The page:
Friday, October 29, 2010

Talking About Money

This week in “magic” (Wharton shorthand for MGEC: 621 Managerial Economics) we discussed the concept of expected utility - the idea that our valuation of opportunity is not simply a function of monetary worth but also a reflection of our current assets and preferences. For example, a person with $500,000 in existing wealth will value the same job offer differently than someone with $50,000.
The lecture reminded me of a Laurine*, a Congolese woman I worked with several years ago who once said to me, “In America you work so hard for cars and bigger houses. At home, people work hard for food and water. It’s strange to think about. Feeding your children is more satisfying.”
Coming to Wharton from a non-profit background, I knew the M.B.A. experience would be challenge. I would be introduced to new ideas, industries and worldviews which would require me to operate out of my comfort zone (in fact, this is one of the reasons I chose to get an M.B.A.). However, the most surprising change I’ve had to make hasn’t been adjusting to the culture or lingo (elephant hunting?!), it has been shifting the way I think and talk about wealth. As a senior manager for Women Thrive Worldwide, a non-profit that helps women in developing countries lift themselves and their families out of poverty, I worked with many women who struggled to survive on $1 a day or less (the rough definition of extreme poverty). In fact, my colleagues and I thought about the value of $1 countless times a day: “How many ears of corn can a mother in Nicaragua buy with $1?” “What percentage of $1 in foreign aid reaches women’s cooperatives in Ghana and how can we maximize it?” At Wharton, I’m in classes with people who have been thinking about wealth from the opposite end of the spectrum. Many of my peers have led multi-million dollar marketing campaigns or managed investments for prominent hedge funds. One of my goals here is to learn how the expertise from both these perspectives can be merged.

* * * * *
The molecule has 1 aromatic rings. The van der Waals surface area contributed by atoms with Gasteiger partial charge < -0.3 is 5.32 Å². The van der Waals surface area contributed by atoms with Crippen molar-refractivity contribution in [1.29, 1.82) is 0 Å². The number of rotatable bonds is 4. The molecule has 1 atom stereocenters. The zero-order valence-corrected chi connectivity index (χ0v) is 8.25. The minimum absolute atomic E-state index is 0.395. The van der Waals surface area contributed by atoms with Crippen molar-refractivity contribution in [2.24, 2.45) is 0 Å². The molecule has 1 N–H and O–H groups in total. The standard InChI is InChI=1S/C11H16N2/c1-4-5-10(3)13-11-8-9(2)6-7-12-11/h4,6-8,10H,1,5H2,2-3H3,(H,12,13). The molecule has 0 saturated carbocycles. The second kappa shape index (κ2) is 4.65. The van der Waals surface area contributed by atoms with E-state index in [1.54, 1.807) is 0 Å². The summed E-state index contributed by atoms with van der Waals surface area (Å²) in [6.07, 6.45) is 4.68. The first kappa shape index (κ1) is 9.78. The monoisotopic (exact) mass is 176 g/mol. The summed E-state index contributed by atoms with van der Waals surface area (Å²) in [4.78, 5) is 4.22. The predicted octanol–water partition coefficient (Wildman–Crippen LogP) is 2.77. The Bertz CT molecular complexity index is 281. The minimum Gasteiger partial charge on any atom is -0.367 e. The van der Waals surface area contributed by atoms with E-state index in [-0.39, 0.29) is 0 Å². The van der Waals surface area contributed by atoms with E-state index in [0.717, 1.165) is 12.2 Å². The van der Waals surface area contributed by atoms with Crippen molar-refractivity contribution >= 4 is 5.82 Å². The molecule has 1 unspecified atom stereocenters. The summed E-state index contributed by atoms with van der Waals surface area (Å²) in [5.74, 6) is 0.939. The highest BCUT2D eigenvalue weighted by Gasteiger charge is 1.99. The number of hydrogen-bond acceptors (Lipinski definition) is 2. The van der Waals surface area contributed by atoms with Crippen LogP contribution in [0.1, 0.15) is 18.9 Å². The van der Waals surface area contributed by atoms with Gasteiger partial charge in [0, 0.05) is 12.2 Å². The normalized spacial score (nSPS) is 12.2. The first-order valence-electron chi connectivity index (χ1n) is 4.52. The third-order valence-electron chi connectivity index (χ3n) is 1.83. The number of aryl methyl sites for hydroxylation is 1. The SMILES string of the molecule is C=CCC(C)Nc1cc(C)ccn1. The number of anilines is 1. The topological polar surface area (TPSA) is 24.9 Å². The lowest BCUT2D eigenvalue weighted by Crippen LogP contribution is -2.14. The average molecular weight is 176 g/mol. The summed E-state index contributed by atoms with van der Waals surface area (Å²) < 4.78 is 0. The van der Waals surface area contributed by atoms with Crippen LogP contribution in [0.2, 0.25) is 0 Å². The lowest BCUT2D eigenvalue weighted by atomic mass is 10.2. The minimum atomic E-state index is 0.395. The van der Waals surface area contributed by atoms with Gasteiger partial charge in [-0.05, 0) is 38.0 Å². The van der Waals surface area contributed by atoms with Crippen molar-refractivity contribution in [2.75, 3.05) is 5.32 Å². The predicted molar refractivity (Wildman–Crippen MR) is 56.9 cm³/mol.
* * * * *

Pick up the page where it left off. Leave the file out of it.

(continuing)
I’ve begun this quest by joining the Wharton Social Venture Fund, a student run organization which partners with venture capital funds focusing on a triple bottom line (people, planet, and profits) investing**. I’ve met a community of students who are equally interested in figuring out how traditional finance and investing can be combined with large scale poverty reduction, access to education, and environmental preservation. At our first training we mixed a heated debate on measuring social impact with a detailed presentation on the venture capital process. While I didn’t leave with the “answer,” I did come away with a feeling of purpose and potential. I will keep you posted on our progress!
Mckenzie Lock, Forte Fellow
Class of 2012, The Wharton School at University of Pennsylvania

*Name changed.
**For those of you interested in learning more about social finance check out the Global Impact Investing Network’s website.

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